Term: Helena, Iowa Co.
A community in Iowa Co. at latitude 431017N and longitude 0900120W.
Three Iowa County locations near the Wisconsin River have been called Helena. From 1828 to 1832, its first buildings existed about four miles southeast of the current village, where investors expected to prosper by manufacturing and shipping lead shot. These buildings were destroyed to make rafts in July 1832, when U.S. troops needed to cross the river during the Black Hawk War. In 1837 the village commenced again two miles northeast of its original site, and a well-known ferry, hotel, and other amenities flourished there. But in 1864 residents and merchants relocated closer to the railroad, two miles further northeast, at its modern location.
From Increase Lapham's 1844 Geographical and Topographical Description of Wisconsin:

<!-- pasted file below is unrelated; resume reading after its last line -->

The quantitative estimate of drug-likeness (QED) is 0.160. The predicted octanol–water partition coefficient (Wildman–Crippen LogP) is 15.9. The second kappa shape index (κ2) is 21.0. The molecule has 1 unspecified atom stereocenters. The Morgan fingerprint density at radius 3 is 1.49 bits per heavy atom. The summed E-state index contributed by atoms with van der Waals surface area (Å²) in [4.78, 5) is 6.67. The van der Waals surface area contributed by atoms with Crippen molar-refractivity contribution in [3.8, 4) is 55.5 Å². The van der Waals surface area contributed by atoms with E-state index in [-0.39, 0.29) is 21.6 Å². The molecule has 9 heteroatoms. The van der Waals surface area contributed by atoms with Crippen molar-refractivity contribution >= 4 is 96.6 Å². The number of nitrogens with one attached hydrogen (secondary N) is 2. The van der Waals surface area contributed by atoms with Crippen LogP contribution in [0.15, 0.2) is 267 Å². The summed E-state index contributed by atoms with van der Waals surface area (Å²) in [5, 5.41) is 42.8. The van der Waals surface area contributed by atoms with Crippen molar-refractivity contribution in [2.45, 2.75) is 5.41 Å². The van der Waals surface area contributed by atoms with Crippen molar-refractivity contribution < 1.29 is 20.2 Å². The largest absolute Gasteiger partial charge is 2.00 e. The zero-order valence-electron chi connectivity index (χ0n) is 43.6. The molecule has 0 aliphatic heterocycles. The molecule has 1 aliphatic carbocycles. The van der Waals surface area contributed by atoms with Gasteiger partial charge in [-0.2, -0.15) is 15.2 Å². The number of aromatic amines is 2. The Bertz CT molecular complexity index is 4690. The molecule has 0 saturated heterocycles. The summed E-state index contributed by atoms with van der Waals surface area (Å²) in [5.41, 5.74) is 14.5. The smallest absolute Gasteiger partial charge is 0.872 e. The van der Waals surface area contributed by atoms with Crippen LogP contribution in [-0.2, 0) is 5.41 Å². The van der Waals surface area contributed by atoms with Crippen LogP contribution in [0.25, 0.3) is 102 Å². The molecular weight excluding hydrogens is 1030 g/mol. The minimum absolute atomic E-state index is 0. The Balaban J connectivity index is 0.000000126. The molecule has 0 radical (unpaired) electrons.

"HELENA, is situated on the Wisconsin river, near the mouth of Pipe creek, seven miles below Arena, fifteen miles from Dodgeville, and about the same from the Blue Mounds. The most important business done at this place is the manufacture of shot, by the "Wisconsin Shot Company" -- the only place in Wisconsin here shot is manufactured. The view of the valley of the Wisconsin from the top of the shot tower at this place is described as very fine, extending a great distance. The river is seen winding through the rich, flat valley, which is bordered on both sides by high hills, with here and there rocky cliffs, separated by well wooded coves or vales. Besides the operations at the shot tower, there is much other business done at Helena, in the shipment of pig lead, and the receipt of lumber from the Upper Wisconsin, to supply the surrounding country."
View more information elsewhere at wisconsinhistory.org
View a related article at Wisconsin Magazine of History Archives.
[Source: U.S. Geographic Names Information Server]